When the exam season is upon us, the University is on a bit of a shutdown. The library is packed, there are coffee cups everywhere and the launderette is totally empty.
I wanted to write to share my experience of revising during this important time, because there’s a lot less structure to your days than when you were revising for A levels for example. At Uni, you are left totally to your own devises and this can mean procrastination levels going through the roof. Although you may have the odd (non-compulsory) revision session, the day is pretty much yours to do as you please. It’s very easy to sleep in, watch a couple films, become distracted by flat mates, all the while ignoring that big pile of revision or lecture notes that you need to go through before the end of the week. So in this blog post I have brought together a few of my revision tips that have really helped me to study for exams whilst at Surrey…
This is where the majority of students go to revise during the exam period because it’s the most practical place to get stuff done. All of your textbooks are in one place, there are computers everywhere and also the support services are always on hand. These services aren’t as widely utilised as you might think but very useful should you need advice from anything on your essay writing technique to problem solving in maths. There are also areas of silent study, which are great if this is the best atmosphere for you to study in!
My top tips for studying in the library…
- Get there early. The seats fill up fast and you don’t want to spend the first half an hour of your revision period trying to find somewhere to sit.
- Usually, the higher up you are, the quieter the study space. A lot of people cannot be bothered to walk all the way to level 5 and you’ll find lots of spare seats so you can sit down and concentrate properly. This is useful if all the silent study spaces are taken up.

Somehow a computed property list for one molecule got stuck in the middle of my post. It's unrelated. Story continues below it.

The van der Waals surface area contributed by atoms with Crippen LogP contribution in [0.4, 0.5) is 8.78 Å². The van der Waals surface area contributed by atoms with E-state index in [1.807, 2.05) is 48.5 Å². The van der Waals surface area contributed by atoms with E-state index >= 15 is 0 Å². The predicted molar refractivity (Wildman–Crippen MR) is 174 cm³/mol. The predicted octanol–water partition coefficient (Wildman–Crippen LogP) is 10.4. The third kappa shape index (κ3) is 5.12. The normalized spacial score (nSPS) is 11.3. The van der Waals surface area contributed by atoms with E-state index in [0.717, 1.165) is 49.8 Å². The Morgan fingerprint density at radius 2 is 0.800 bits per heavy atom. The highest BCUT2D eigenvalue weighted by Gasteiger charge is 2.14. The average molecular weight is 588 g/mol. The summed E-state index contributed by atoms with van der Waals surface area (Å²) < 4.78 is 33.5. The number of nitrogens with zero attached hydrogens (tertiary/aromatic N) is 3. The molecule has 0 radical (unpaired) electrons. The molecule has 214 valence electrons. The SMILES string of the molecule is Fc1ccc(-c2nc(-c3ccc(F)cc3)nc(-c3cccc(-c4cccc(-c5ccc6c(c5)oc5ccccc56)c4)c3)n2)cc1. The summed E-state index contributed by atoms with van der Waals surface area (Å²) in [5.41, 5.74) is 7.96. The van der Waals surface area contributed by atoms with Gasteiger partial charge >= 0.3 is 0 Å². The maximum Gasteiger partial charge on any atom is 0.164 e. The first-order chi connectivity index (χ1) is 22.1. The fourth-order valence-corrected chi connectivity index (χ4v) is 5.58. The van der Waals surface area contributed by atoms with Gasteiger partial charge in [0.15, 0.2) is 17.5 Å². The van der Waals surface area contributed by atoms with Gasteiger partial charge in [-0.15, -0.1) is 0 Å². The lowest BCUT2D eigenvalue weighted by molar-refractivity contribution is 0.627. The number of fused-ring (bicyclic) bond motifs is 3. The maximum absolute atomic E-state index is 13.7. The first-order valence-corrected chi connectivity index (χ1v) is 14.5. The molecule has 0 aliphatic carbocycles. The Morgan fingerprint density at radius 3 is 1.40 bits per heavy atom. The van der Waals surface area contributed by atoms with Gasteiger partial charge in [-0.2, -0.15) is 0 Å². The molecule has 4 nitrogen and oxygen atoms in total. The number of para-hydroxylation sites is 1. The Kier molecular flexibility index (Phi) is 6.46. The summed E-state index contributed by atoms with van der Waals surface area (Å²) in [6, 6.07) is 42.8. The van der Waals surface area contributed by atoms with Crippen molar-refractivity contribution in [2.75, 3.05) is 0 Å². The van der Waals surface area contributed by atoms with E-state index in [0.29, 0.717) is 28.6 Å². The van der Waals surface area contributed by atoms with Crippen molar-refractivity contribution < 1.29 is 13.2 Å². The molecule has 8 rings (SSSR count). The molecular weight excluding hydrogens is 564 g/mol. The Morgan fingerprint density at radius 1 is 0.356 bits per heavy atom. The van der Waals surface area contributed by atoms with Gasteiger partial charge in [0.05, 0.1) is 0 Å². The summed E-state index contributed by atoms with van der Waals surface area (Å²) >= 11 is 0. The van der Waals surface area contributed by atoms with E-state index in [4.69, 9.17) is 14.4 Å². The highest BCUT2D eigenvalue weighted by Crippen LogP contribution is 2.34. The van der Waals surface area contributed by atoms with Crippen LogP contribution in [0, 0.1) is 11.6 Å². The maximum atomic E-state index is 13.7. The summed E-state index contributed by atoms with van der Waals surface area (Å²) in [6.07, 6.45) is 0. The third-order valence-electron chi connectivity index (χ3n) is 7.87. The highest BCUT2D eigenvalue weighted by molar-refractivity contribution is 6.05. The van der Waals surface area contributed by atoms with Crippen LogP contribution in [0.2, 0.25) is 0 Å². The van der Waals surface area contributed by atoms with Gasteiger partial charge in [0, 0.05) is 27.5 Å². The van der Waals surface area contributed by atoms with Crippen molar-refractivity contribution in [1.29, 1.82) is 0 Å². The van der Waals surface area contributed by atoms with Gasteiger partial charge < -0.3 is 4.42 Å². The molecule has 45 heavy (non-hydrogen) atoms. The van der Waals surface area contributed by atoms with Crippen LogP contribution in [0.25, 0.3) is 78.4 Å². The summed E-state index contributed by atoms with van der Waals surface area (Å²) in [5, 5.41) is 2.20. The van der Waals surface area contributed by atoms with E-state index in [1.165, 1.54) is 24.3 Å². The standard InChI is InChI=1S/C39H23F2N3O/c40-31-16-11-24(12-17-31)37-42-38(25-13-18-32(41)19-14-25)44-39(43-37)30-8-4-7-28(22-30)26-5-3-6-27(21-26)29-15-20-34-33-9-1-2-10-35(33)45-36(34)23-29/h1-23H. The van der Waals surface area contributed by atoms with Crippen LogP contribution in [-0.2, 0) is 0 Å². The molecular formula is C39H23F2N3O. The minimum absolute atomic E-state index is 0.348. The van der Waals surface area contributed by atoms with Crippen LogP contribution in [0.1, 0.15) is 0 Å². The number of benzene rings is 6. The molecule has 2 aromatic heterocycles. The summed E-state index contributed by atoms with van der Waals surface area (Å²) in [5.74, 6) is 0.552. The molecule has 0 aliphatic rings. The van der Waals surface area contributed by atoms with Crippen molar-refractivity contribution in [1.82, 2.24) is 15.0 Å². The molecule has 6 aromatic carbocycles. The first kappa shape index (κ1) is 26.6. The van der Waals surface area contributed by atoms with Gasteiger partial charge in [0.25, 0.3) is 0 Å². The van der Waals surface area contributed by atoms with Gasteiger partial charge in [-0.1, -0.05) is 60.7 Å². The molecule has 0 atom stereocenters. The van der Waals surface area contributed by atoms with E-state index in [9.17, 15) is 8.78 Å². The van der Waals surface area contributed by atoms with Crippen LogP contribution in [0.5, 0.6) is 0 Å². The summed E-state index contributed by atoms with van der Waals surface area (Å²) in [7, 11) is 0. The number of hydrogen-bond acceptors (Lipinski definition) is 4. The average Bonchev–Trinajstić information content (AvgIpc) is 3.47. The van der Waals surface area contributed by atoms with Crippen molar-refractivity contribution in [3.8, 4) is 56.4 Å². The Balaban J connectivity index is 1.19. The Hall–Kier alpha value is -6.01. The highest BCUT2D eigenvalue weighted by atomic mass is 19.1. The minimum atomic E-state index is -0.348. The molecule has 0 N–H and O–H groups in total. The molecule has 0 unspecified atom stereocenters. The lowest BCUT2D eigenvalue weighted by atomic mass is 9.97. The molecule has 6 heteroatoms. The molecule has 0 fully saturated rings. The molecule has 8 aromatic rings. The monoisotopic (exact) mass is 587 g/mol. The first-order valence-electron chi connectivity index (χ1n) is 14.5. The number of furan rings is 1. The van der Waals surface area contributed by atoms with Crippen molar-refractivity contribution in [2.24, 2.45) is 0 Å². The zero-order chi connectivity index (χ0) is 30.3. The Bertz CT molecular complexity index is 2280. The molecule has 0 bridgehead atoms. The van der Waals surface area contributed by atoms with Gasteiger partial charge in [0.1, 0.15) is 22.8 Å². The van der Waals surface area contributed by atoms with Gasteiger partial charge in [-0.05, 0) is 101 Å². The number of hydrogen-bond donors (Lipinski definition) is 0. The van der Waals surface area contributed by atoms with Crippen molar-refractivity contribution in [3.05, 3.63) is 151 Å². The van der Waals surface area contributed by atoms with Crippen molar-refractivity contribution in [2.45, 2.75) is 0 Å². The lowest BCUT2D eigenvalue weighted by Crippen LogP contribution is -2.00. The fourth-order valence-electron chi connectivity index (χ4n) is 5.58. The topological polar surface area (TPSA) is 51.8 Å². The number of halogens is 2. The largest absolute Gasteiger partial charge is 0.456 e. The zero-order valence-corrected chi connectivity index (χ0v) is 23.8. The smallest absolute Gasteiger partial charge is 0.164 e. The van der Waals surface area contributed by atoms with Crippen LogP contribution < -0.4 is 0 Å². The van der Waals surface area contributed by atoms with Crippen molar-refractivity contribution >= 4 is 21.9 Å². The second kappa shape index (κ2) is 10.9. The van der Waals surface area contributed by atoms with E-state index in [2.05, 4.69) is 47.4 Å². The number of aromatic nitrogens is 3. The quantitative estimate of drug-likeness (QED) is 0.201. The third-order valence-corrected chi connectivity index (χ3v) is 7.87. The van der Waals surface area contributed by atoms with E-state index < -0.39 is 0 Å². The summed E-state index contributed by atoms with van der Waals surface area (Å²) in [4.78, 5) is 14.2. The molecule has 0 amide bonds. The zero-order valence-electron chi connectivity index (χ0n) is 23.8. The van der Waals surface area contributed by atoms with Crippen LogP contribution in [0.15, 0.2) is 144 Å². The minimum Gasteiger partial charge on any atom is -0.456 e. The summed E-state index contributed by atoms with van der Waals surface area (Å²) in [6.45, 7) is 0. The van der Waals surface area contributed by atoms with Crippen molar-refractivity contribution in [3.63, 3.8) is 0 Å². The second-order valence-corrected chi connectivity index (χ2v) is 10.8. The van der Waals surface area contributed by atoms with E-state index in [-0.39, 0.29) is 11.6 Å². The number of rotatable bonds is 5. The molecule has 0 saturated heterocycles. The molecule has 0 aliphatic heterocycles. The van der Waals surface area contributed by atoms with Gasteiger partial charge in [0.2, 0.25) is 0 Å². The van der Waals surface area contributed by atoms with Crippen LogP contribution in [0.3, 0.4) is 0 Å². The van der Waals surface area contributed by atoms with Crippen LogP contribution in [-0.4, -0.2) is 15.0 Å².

- Take your charger with you. Simple enough, but if you can’t find a computer, it’s handy to have your own to hand. The library does also now have spare laptops that are available to use if you don’t have one though.
- Revision snacks are key. Stock up in Simply Fresh (the onsite campus supermarket) and buy food to help you keep up your energy levels throughout the day. Alternatively, bring food in from home. (Although, there are some areas in the library that don’t allow you to eat food though so be aware of this)
- Avoid sitting near the toilets. Trust me.
Alternative revision methods.
Some people already know how to revise and what works/doesn’t work when it comes to learning information. If you don’t then try as many different methods of revision as possible to try and get those facts to stick!
For example you could write flash cards, mind maps, or your lecture notes again in short hand. You could try active testing, group studying, Q&A questions and past papers, or memorizing symbols and shapes to associate with certain key words or ideas. Whatever works for you! The more alternative methods of studying that you use, the more you will activate different parts of your brain. It’ll mean that revising will be a little bit more bearable rather than an impending boredom phase.